More than 360 teachers who work with the Peel District School Board were given notice they will no longer have permanent positions heading into the new school year.
To date, the district’s board has “regretfully” informed 369 teachers they won’t have their positions after August 31, 2019.
This includes 176 elementary and 193 secondary teachers, Jamie Robertson, Superintendent of Human Resources Support Service, Peel District School Board, confirmed to Daily Hive.
“That includes 48 elementary teachers who were informed previously in the year and 128 who were informed yesterday,” said Robertson.
Roberston added that secondary teachers were informed on Tuesday. Additionally, 30 designated early childhood educators were also informed of the same news earlier this school year.
The job cuts are a result of “changes to class sizes, cuts in local priorities funding, and other reductions in funding,” said Robertson.
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This news comes amidst Education Minister Lisa Thompson calling the cuts “an annual exercise.”
However, Mike Bettiol of the Ontario Secondary School Teachers’ Federation’s District 19, said the cuts are: “not routine.”
“Your plan assures four years of fewer teachers, fewer support staff, and fewer programs for students. How does that help students to succeed?” said Bettiol.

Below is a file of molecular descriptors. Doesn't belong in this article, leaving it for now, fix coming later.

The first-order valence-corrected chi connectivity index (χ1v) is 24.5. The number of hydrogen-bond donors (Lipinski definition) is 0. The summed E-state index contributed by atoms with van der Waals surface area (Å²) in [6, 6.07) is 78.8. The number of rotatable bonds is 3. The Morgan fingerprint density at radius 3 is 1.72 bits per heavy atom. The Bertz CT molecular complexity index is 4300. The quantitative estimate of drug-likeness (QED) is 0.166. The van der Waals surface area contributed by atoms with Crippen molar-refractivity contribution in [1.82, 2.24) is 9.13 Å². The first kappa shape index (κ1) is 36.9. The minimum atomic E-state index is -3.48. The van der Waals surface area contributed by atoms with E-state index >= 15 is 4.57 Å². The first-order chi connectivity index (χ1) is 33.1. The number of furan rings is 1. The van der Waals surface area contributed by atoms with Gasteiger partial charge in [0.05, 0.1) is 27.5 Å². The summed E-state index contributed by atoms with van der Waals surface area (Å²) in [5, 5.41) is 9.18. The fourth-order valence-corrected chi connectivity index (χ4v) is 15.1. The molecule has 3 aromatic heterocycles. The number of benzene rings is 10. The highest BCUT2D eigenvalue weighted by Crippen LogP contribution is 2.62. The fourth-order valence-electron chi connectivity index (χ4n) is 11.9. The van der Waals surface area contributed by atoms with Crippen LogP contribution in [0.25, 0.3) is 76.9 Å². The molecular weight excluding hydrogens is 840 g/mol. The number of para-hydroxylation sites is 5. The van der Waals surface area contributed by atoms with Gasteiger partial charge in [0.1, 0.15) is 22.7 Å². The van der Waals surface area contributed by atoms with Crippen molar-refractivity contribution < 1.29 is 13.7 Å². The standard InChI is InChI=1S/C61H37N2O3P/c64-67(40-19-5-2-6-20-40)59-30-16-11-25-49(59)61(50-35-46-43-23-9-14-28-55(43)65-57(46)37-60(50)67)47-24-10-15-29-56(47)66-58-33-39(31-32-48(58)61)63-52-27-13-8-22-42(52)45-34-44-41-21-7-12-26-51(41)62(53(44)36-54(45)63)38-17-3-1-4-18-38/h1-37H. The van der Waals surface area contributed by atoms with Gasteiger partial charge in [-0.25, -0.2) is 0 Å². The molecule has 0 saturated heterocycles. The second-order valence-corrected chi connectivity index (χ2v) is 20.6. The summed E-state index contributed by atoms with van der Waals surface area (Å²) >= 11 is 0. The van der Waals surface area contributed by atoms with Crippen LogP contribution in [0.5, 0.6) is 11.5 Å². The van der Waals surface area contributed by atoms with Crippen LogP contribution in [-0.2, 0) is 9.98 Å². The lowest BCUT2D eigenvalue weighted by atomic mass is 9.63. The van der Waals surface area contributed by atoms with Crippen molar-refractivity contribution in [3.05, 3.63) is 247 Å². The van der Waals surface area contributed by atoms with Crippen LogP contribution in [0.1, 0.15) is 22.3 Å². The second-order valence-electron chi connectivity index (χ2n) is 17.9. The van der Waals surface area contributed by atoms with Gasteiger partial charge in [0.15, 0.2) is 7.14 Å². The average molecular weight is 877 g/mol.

Stan Cameron, Caledon’s Peel District School Board Trustee, said the board is “hopeful the [government] will deliver on their promise to provide us with funding to recall these teachers.”
This is a difficult time for @Peelschools. Yesterday, Surplus to Region notices were sent to teachers who contribute in so many ways to the success & well-being of students. We’re hopeful the govt will deliver on their promise to provide us with funding to recall these teachers.
— Stan Cameron (@StanCameron) April 17, 2019
Last month, the Ford government announced the average class size in grades 9 through 12 will increase from 22 students to 28 students while average class sizes in grades 4 through 8 will go from 23 students to 24 students.
Additionally, the Conservatives confirmed the provincial ban on cellphones in classrooms, along with a new math and sex education curriculum.